• Contact Us
  • 876000

    CO2 saved(kg)
  • 300

    Acres saved from Burning

Reducing open field biomass burning using technology

Figure 1 : Mr Harvinder Singh, a farmer overlooking his paddy fields

Mr. Harvinder Singh is busy harvesting paddy in his fields in his village at Mirzapur, Patiala District in Punjab. Like any other farmer, his mind is on yield of the current crop, risk of rains during harvesting and the preparation needed to be done for sowing of wheat. There is one issue which has been troubling him for the last few years is increasing pollution because of crop waste burning. Being the father of a young girl, he is worried for the children playing in the village in this polluted environment. Being a progressive farmer, he is always looking for solutions to the problems of crop waste burning.

Energy Harvest Charitable Trust has been working on the paddy straw burning problem since 2016. For the last two years with support from NVIDIA has launched a two fold approach for solving this issue. On one hand, Energy Harvest Charitable Trust works directly with farmers like Harvinder Singh on straw collection and on other hand uses technology to highlight the farm fires through satellite imagery. The data from the satellite imagery model is built from paddy straw burning with an aim to utilize the data of biomass burning for large scale interventions through policy changes or private sector interventions.
Government policies are attempting to address this growing problem, but as of now it is based on water table conservation and has delayed the sowing of rice leading to very less time between harvesting of rice and sowing of wheat. This short window of the crop harvesting of rice and sowing of rice has given rise to a new challenge of managing crop waste in this short window of time – typically 2-3 weeks. Harvinder explains that though the crop residue seems a waste material, the quantity of it is a challenge to manage.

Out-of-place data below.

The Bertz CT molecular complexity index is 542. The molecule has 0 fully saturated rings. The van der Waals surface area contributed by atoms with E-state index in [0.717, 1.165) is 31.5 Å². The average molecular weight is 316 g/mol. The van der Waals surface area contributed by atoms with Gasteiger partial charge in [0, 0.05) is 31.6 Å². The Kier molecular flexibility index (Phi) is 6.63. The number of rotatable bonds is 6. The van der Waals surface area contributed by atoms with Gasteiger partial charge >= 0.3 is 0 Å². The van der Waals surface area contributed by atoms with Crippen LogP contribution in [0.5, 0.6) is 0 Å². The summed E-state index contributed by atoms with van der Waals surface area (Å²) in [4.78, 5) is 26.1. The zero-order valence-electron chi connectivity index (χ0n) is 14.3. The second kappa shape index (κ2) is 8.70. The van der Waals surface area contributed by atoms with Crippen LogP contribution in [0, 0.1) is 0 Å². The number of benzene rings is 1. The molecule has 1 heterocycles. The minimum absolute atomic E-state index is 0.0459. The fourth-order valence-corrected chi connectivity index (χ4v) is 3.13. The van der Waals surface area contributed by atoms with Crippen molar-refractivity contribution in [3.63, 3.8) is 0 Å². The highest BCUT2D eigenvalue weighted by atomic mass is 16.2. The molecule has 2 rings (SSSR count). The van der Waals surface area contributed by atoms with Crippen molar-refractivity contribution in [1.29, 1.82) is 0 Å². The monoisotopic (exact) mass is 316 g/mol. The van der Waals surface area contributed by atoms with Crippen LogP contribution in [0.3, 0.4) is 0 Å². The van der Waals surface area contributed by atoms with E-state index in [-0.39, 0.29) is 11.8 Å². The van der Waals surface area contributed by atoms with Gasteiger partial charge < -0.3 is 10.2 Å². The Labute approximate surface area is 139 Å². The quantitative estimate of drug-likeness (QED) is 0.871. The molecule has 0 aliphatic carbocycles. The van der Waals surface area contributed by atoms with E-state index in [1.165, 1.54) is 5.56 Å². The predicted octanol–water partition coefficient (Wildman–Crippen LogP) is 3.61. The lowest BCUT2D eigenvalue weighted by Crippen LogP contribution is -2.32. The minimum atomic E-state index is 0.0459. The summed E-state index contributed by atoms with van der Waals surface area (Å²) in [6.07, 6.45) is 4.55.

India produces nearly 550 million tonnes of crop residue every year. In the states of Punjab and Haryana, 35 million tonnes of paddy straw is left over after harvesting, huge quantities of which are burned as farmers don’t have ways to collect and manage it. This residue burning becomes one of the reasons for air pollution that is responsible for public health emergencies in Delhi every winter. In the state of Punjab alone, there is close to 20 million tonnes of paddy straw which has to be managed in just about three weeks to enable sowing of the next crop. This is not just North India problem, crop residue is burned throughout India as that is how farmers manage crop waste after taking it out some for utilization for animal fodder, mulching, etc.
Scientists at Harvard University mention this in a recent study. “On certain days, during peak fire season, air pollution in Delhi which is located downwind of the fire is about 20 times higher than the threshold for safe air as defined by WHO," which had caused Delhi to be the most polluted Capital in the world.

Figure 2: Cotton stalks being burned on fields in Gujarat Figure 3: Rice waste being burnt on fields in North India

Mr Harvinder, explains that the farmers understand the harmful effects of crop burning which not only causes air pollution but is also harmful for organisms which are needed for good growth of crops. Farmers are always looking out ways for crop waste management and many solutions have been offered by government, NGOs and private players. Today the condition of farmers is such that they are hardly able to make a living out of farm incomes, so any solution which has a cost involved to manage crop waste won’t be practical for the farmers. He then points out to one his association with Energy Harvest Charitable Trust which works in his village which works with farmers on crop waste management. He explains the process of crop waste management – In-Situ and Ex-Situ.
In-Situ: Set of solutions which focuses on putting the crop waste back into the field, this practice is not very popular among farmers as this involves extra machinery, time and fuel to put the crop waste back into the soil while this has no economic benefit for the farmers.